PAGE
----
Windows 10 video reveals brand new interface — here’s what it’s like

Windows 10 new Fluent interface
(Image credit: Microsoft)

Microsoft‘s Chief Product Officer Panos Panay has published an Instagram video that gives the first official detailed look at the new Start menu — which actually has live tiles — and other new user experience elements in the incoming Windows 10. It looks great.

Here’s a frame-by-frame analysis of what we can see in it.

But before diving it, let’s watch the video:

The new Windows 10 icons look great

After the down-the-memory lane intro sequence — showing the boot screen and the windows icon evolving — we pass from Windows 10’s face-recognition login to jump right into the star of the show: the Start menu. 

Windows 10 new Fluent interface: login window

Facial recognition login in Windows 10 (Image credit: Microsoft)

First, we go into the new Fluent design icons, as they replace the old Metro design ones.

Windows 10 new Fluent interface: the new icons

The new colorful Fluent icons in the new Windows 10 (Image credit: Microsoft)

The new icons are more easily identifiable than the old ones, jumping right at you without the distraction of the background color. 

There are no 3D effects except for a subtle layering effect — like the “W” over the color stripped background square or the brush over Paint’s palette. It’s a good equilibrium between elegance and keeping things simple. In the case of Office’s icons, Microsoft is still using color coding for easier identification.

The result of the distinct shape and smoothly shaded colors over the dark (or white, if you choose the light theme) is that the apps jump right at you.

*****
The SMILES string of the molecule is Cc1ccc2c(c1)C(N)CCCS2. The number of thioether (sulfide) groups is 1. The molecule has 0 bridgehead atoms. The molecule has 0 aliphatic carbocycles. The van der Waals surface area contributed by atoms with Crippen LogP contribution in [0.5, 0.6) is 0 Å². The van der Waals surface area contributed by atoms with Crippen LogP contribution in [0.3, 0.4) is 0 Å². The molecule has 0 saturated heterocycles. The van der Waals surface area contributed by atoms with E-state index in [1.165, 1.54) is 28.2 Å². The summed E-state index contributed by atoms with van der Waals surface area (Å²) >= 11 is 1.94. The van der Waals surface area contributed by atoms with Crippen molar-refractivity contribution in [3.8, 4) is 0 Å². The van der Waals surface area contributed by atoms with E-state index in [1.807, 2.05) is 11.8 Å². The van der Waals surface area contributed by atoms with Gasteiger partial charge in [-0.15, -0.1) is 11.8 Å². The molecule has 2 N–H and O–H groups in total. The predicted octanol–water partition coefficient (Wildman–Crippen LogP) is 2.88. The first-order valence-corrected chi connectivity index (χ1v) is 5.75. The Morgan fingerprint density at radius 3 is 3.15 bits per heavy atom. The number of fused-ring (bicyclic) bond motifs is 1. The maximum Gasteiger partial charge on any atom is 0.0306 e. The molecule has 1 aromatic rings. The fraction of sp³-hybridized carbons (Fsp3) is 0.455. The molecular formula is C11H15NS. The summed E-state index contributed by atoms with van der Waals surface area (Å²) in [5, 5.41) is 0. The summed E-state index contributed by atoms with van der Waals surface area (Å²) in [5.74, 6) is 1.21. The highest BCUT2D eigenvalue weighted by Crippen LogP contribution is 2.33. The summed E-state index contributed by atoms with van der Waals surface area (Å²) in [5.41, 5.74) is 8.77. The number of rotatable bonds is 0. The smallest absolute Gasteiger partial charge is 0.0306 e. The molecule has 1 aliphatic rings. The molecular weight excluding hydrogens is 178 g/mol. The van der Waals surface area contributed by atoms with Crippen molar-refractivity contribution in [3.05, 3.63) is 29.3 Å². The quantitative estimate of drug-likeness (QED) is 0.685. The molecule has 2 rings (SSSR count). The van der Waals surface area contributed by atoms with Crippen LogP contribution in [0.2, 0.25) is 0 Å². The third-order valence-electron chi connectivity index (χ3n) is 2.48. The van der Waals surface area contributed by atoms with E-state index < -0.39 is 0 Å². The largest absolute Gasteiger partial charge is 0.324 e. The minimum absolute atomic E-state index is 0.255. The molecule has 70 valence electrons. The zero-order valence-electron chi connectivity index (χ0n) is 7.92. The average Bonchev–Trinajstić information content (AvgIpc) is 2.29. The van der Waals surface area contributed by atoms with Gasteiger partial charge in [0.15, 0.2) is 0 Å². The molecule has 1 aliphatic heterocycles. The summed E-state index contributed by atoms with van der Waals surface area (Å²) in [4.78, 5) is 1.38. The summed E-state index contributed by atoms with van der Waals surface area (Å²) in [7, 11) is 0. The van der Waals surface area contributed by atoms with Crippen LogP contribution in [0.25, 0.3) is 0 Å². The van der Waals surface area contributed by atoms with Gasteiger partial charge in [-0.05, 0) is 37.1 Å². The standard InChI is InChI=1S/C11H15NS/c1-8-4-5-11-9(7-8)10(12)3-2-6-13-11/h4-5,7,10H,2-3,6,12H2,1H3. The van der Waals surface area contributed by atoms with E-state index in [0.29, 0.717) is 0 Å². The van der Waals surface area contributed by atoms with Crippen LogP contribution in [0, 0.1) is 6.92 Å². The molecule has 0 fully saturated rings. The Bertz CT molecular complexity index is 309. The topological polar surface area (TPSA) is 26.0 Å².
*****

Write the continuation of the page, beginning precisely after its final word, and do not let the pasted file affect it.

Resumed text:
Live Tiles are not really dead, apparently

Then we go into the old Live Tiles menu itself, as the icons start replacing the old colorful boxes with dark ones with the new icons and... some new Live Tiles?

Windows 10 new Fluent interface: icon replacement

New icons replacing old ones (Image credit: Microsoft)

The rumor was that Microsoft was totally killing Live Tiles because no developers were using them. We heard a Microsoft team member saying that no, they weren’t killing Live Tiles and we thought that this meant that the Redmond company may be eliminating the current Live Tiles architecture but keeping the concept of Live Tiles around for future use.

After this video, I’m not so sure about that anymore.

Windows 10 new Fluent interface: the new Start Menu live tiles

Live tiles for Outlook and Mail. (Image credit: Microsoft)

As you can see there are two long rectangles taking two big tiles that appear to be live, showing a view of incoming mail from Mail and Outlook. The white over dark text is easy to see. 

There are also live tiles for the photo gallery and the weather, as the frame below shows:

Windows 10 new Fluent interface: the new Start Menu

The new Start menu with live tiles. (Image credit: Microsoft)

We can also see that the tiles’ size seems to be customizable, just like the old menu. In the video we can see 1 x 1, 2 x 2 and 2 x 4 tiles.

Customization for everyone

The video then starts to talk about personalization, showing how your typical custom backgrounds look with the dark and light themes — which could be translucent, as the next frames show.

Windows 10 new Fluent interface: dark theme

The translucent dark theme. (Image credit: Microsoft)

Windows 10 new Fluent interface: light theme

The translucent light theme. (Image credit: Microsoft)

New pointer of any size and color

The video then focus on how you will be able to personalize the interface even further, by customizing thing like the pointer to any size, fill color and border you want.

New Windows 10 Fluent interface: personalization of pointer

Various customized pointers. (Image credit: Microsoft)

Windows 10 focus on accessibility

That bridges nicely with the next beat, which is Windows 10’s new focus on accessibility. 

(Image credit: Microsoft)

The video shows the new Adaptive controller interface for the Xbox that we already saw touted for people that have accessibility problems. This seems to imply that Windows 10 will fully support this device to allow anyone to interact with their PC.

Windows 10: A focus on Focus